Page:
Rick Panicucci, SVP of CMC of biotechs QED Therapeutics and Origin Biosciences, and who has also worked on the CDMO side, joined Harrison on the Outsourced Pharma Panel. “I do see that some biopharma companies are starting to at least discuss the topic,” he said. “I know of some companies specifically that have made it part of their corporate objectives to seriously look into these technologies and data share. Still, it takes a lot of data from a lot of activities you perform, and the question remains: ‘Do I want my data to go into a database that then helps my competitor develop a better process?’ So there are factors we will have to work through, but it’s clear this is a direction we are at least thinking about.”
A third panelist, Bikash Chatterjee, President & CSO, Pharmatech Associates, used Shire as an example of tangible progress. “Shire, a one-hundred percent outsourcing model, is fundamentally using a shared database across all their CDMOs, for the intent of improving performance across each. It’s an extraordinary situation to imagine one CDMO helping another get better at what they do, but that is the end game if you are going to use an outsourcing model where all of your contract service providers are collaborating at some level to drive increased performance for your products as you move forward.”
Chatterjee continued: “Regarding whether AI or machine learning can leverage that, I’d say rather we are more likely at the data generation and acquisition stage in terms of that particular evolution. But we are moving in the right direction. There is more data out there if we can only bring it together.”
A Consortium In Our Future?
One suggestion for bringing more data together is the creation of neutral consortia.
These organizations would be established specifically to house data from the industry, and via some form of deconvolution and IP protection, allow biopharma and their contract developers and manufacturers to run AI/ML tools with the pooled data sets. This model was proposed in the EU as part of a similar problem to address the EU’s clinical data transparency directive in 2013.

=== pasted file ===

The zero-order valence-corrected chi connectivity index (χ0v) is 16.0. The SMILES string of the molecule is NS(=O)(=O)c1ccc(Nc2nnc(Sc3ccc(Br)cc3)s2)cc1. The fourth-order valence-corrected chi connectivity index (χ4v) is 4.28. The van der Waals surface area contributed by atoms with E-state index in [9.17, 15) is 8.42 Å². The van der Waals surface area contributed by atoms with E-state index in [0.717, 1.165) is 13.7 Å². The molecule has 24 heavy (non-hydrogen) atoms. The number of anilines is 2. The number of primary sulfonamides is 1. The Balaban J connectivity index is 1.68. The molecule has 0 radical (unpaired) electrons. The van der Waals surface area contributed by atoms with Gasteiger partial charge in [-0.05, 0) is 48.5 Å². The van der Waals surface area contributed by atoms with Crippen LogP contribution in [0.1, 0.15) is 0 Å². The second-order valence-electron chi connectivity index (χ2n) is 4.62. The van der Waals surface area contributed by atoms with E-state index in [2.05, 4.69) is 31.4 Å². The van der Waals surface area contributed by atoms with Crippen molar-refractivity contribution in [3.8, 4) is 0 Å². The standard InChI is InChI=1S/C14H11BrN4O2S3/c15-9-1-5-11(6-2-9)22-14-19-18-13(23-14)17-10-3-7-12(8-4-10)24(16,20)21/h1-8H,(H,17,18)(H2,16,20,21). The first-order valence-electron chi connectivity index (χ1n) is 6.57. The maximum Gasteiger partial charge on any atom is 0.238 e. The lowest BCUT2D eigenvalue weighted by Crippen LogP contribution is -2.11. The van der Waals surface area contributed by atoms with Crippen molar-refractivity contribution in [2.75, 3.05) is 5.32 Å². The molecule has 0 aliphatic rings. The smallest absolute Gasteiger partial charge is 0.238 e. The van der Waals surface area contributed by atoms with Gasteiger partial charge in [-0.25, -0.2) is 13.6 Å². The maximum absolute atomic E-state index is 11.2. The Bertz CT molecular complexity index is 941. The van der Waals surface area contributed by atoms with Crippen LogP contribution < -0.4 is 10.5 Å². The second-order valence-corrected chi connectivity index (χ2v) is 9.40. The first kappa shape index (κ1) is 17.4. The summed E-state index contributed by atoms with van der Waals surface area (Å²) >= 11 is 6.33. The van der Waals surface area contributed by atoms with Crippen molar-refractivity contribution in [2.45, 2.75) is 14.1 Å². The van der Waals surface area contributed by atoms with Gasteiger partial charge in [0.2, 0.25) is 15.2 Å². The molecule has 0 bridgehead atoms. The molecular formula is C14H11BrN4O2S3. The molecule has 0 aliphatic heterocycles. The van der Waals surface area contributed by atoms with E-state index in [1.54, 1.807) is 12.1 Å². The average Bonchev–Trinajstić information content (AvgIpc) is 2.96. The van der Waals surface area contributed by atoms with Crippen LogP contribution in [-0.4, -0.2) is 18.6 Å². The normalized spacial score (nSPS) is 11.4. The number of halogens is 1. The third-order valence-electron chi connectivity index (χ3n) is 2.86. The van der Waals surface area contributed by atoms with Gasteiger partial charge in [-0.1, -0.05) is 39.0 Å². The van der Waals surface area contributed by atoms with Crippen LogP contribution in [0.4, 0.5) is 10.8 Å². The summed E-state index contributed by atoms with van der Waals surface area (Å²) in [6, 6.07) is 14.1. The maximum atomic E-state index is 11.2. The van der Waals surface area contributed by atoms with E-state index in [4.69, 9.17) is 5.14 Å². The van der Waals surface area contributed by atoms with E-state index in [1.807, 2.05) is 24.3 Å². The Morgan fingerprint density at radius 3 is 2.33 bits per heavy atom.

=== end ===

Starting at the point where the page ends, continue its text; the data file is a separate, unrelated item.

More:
Mark Butchko, Senior Director, Quality Assurance – Development, Eli Lilly and Company, said this from the session audience:
“I did not think we would one day see Big Pharma competitors running combination studies or collaboratively like we do today. I did not think we would be talking about consortiums like TransCelerate, where one pharma company can collaborate as part of the consortium, and maybe even go through a common outsourcing partner to provide access to comparator drugs from one pharma company to another. So, I would not necessarily say Big Pharma has all this data, but they are unwilling to share it, because I think we’ve changed the winds of partnership and collaboration within the industry in the last five or ten years. Probably immuno-oncology is much to thank for that.”
Good to hear … but we’ll give the last word back to Harrison:
“Unfortunately, I would even question that with Big Pharma and CMO data freed up, and consortium created, there would still be enough data to really take advantage of AI/ML.”
It seems for some scientists, there’s just never enough data.
This editorial was based on the Outsourced Pharma San Francisco 2018 session, “How To Think About Data, AI … And Human Knowledge,” moderated by Ravi Kiron, Head, BioPharma External Innovation, EMD Serono. Panelists were: